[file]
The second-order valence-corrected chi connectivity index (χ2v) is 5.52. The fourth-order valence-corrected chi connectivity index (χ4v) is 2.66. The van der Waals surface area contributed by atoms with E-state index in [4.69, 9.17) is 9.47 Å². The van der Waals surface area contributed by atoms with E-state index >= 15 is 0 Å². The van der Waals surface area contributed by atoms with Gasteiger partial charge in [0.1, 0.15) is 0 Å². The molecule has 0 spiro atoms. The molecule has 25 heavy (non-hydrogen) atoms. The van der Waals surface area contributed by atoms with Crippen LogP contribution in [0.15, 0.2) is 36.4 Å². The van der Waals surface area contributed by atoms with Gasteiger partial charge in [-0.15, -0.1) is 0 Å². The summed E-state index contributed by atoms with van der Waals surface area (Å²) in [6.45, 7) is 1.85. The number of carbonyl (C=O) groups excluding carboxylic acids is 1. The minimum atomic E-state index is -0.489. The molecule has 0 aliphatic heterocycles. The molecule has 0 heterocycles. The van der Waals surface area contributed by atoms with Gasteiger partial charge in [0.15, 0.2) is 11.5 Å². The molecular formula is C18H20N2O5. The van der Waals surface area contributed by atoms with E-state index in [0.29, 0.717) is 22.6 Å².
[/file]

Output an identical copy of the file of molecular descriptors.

The second-order valence-corrected chi connectivity index (χ2v) is 5.52. The fourth-order valence-corrected chi connectivity index (χ4v) is 2.66. The van der Waals surface area contributed by atoms with E-state index in [4.69, 9.17) is 9.47 Å². The van der Waals surface area contributed by atoms with E-state index >= 15 is 0 Å². The van der Waals surface area contributed by atoms with Gasteiger partial charge in [0.1, 0.15) is 0 Å². The molecule has 0 spiro atoms. The molecule has 25 heavy (non-hydrogen) atoms. The van der Waals surface area contributed by atoms with Crippen LogP contribution in [0.15, 0.2) is 36.4 Å². The van der Waals surface area contributed by atoms with Gasteiger partial charge in [-0.15, -0.1) is 0 Å². The summed E-state index contributed by atoms with van der Waals surface area (Å²) in [6.45, 7) is 1.85. The number of carbonyl (C=O) groups excluding carboxylic acids is 1. The minimum atomic E-state index is -0.489. The molecule has 0 aliphatic heterocycles. The molecule has 0 heterocycles. The van der Waals surface area contributed by atoms with Gasteiger partial charge in [0.15, 0.2) is 11.5 Å². The molecular formula is C18H20N2O5. The van der Waals surface area contributed by atoms with E-state index in [0.29, 0.717) is 22.6 Å².